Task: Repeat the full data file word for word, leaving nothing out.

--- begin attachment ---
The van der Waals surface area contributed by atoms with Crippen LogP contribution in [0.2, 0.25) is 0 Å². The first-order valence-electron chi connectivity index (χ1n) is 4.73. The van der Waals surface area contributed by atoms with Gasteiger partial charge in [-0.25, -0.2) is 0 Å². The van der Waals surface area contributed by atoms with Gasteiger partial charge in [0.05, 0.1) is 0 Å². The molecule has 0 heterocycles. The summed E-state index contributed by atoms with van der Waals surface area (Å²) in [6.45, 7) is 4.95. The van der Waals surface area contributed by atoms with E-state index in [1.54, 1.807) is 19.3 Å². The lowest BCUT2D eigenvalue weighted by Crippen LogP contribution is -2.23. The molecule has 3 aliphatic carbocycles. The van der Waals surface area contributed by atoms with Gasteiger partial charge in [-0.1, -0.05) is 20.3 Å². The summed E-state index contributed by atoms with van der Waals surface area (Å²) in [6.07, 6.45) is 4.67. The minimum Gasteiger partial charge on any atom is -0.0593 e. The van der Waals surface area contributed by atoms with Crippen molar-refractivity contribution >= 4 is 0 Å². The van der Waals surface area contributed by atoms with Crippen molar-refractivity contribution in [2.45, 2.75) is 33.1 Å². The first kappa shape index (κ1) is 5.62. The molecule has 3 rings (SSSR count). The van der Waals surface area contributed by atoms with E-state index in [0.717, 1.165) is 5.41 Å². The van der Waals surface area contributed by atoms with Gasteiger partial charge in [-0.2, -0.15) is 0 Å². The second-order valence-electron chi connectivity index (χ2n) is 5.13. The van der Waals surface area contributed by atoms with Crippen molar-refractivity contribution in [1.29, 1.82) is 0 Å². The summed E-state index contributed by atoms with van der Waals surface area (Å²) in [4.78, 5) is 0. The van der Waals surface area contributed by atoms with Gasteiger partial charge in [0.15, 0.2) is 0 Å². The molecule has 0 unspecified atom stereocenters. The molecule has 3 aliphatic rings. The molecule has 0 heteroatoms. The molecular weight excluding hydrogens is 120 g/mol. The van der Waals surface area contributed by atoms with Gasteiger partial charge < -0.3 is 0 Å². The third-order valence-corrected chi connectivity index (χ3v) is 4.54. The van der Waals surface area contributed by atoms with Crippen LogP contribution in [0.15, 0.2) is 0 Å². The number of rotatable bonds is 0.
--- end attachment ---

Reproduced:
The van der Waals surface area contributed by atoms with Crippen LogP contribution in [0.2, 0.25) is 0 Å². The first-order valence-electron chi connectivity index (χ1n) is 4.73. The van der Waals surface area contributed by atoms with Gasteiger partial charge in [-0.25, -0.2) is 0 Å². The van der Waals surface area contributed by atoms with Gasteiger partial charge in [0.05, 0.1) is 0 Å². The molecule has 0 heterocycles. The summed E-state index contributed by atoms with van der Waals surface area (Å²) in [6.45, 7) is 4.95. The van der Waals surface area contributed by atoms with E-state index in [1.54, 1.807) is 19.3 Å². The lowest BCUT2D eigenvalue weighted by Crippen LogP contribution is -2.23. The molecule has 3 aliphatic carbocycles. The van der Waals surface area contributed by atoms with Gasteiger partial charge in [-0.1, -0.05) is 20.3 Å². The summed E-state index contributed by atoms with van der Waals surface area (Å²) in [6.07, 6.45) is 4.67. The minimum Gasteiger partial charge on any atom is -0.0593 e. The van der Waals surface area contributed by atoms with Crippen molar-refractivity contribution >= 4 is 0 Å². The van der Waals surface area contributed by atoms with Crippen molar-refractivity contribution in [2.45, 2.75) is 33.1 Å². The first kappa shape index (κ1) is 5.62. The molecule has 3 rings (SSSR count). The van der Waals surface area contributed by atoms with E-state index in [0.717, 1.165) is 5.41 Å². The van der Waals surface area contributed by atoms with Gasteiger partial charge in [-0.2, -0.15) is 0 Å². The second-order valence-electron chi connectivity index (χ2n) is 5.13. The van der Waals surface area contributed by atoms with Crippen molar-refractivity contribution in [1.29, 1.82) is 0 Å². The summed E-state index contributed by atoms with van der Waals surface area (Å²) in [4.78, 5) is 0. The van der Waals surface area contributed by atoms with Gasteiger partial charge in [0.15, 0.2) is 0 Å². The molecule has 0 unspecified atom stereocenters. The molecule has 3 aliphatic rings. The molecule has 0 heteroatoms. The molecular weight excluding hydrogens is 120 g/mol. The van der Waals surface area contributed by atoms with Gasteiger partial charge < -0.3 is 0 Å². The third-order valence-corrected chi connectivity index (χ3v) is 4.54. The van der Waals surface area contributed by atoms with Crippen LogP contribution in [0.15, 0.2) is 0 Å². The number of rotatable bonds is 0.